Wednesday, November 7, 2007 - 9:30 AM
386d

Memory and Reversibility of Insulin Oligomers

Mirco Sorci1, Arpan Nayak1, Chuang-Chung Lee2, Gregory J. McRae2, Robert Grassucci3, Ingrid Hahn3, Joachim Frank3, and Georges Belfort1. (1) Rensselaer Polytechnic Institute, 110 8th st, Troy, NY 12180-3590, (2) MIT, Cambridge, MA 02141, (3) Wadsworth Center and Howard Hughes Medical Institute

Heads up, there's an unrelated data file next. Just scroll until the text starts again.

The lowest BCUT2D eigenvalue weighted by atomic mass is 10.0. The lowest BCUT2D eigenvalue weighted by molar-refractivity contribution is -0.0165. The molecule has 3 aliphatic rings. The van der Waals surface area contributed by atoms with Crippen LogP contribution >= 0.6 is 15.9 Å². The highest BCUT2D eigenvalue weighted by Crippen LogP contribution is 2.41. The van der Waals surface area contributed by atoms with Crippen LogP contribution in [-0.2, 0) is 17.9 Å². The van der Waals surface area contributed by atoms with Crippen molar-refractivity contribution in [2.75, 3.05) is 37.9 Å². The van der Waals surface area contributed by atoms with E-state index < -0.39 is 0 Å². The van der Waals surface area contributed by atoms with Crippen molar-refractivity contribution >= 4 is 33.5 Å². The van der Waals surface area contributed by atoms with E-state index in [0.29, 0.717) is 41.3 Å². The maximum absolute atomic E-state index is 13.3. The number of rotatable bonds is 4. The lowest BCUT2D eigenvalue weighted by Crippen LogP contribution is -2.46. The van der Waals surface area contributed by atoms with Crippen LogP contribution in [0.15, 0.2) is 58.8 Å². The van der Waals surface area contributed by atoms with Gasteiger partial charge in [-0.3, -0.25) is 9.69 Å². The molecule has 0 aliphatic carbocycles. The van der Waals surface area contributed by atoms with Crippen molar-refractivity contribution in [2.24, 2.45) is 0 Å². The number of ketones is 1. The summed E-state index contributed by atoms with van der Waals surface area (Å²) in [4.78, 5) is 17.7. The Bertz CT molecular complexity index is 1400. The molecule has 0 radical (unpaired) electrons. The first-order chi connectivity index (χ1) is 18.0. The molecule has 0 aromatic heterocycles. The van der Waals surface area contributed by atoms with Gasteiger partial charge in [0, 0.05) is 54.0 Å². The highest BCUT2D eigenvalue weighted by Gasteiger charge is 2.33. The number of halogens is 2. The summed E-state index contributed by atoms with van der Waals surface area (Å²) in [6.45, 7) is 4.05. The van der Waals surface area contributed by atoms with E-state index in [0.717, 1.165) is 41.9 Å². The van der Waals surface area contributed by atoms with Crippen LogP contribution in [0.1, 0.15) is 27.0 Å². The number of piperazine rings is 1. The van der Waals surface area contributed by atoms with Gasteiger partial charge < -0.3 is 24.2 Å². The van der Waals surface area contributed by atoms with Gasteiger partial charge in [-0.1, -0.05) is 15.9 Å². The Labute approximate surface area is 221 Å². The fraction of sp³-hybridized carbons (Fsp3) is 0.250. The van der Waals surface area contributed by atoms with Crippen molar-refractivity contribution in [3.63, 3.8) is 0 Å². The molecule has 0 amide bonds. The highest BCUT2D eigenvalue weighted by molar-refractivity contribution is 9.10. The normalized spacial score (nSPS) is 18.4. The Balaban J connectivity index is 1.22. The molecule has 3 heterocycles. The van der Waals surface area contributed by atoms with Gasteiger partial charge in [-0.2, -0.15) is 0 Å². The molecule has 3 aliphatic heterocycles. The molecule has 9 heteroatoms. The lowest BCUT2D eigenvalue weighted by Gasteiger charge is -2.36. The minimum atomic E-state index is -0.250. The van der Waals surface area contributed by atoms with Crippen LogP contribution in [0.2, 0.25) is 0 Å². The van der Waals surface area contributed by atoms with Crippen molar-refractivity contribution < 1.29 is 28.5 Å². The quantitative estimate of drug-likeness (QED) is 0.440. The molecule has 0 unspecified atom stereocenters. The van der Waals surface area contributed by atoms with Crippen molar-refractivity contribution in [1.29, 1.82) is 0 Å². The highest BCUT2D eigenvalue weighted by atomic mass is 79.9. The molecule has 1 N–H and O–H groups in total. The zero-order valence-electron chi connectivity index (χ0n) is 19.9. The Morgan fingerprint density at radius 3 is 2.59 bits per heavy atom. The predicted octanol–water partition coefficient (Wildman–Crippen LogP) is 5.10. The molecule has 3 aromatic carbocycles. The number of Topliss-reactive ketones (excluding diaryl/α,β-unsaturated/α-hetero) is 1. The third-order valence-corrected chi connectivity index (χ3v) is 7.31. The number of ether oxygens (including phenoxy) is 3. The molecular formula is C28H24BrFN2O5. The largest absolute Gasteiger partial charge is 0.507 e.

Amyloid fibrillation is the process of conversion of native soluble proteins into insoluble fibrils comprising of cross β-sheets and has received wide attention due to its substantial physiological relevance and to the complexity of the underlying physical and chemical reactions. In our group, we have performed fibrillation experiments using recombinant insulin; a safe protein that follows the typical sigmoid curve common for other amyloids. It comprises an initial lag phase, a subsequent growth step, and saturation to a plateau. The growth step has been characterized previously and in our group using AFM imaging analysis. In this work, attention is focused on the lag-phase and concomitant oligomer formation that some consider to be the toxic agents during amyloidosis. Several methods are used to analyze the oligomers including small angle neutron scattering, sucrose gradient centrifugation, cryo-electron microscopy and “re-heating experiments”. This last set of experiments comprised three steps: (i) heating the samples at 65°C and pH 1.6 for a given period, (ii) removing the samples from the heater and keeping them at 25°C for a “waiting period”, and (iii) “re-heating” the samples at 65°C for another period. The fibrillation process was followed with absorbance measurements. The “waiting period” was introduced in order to evaluate the reversibility of the oligomerization process during the lag phase. The results confirmed that the aggregates formed during the first “heating” step were very stable after 24 hours. However, as the “waiting period” was increased, the aggregates appeared to lose memory of their previous treatment, resulting in longer and longer lag-times, eventually reverting back to the reference curve. After a month of waiting, a relative increase of 57% was noted and using a fitting equation we predicted a “waiting period” of 55 days to revert back to the characteristic lag-time of the reference curve. “The re-heating experiments” have provided a simple tool to prove the stability and reversibility of the oligomerization process prior to fibril formation.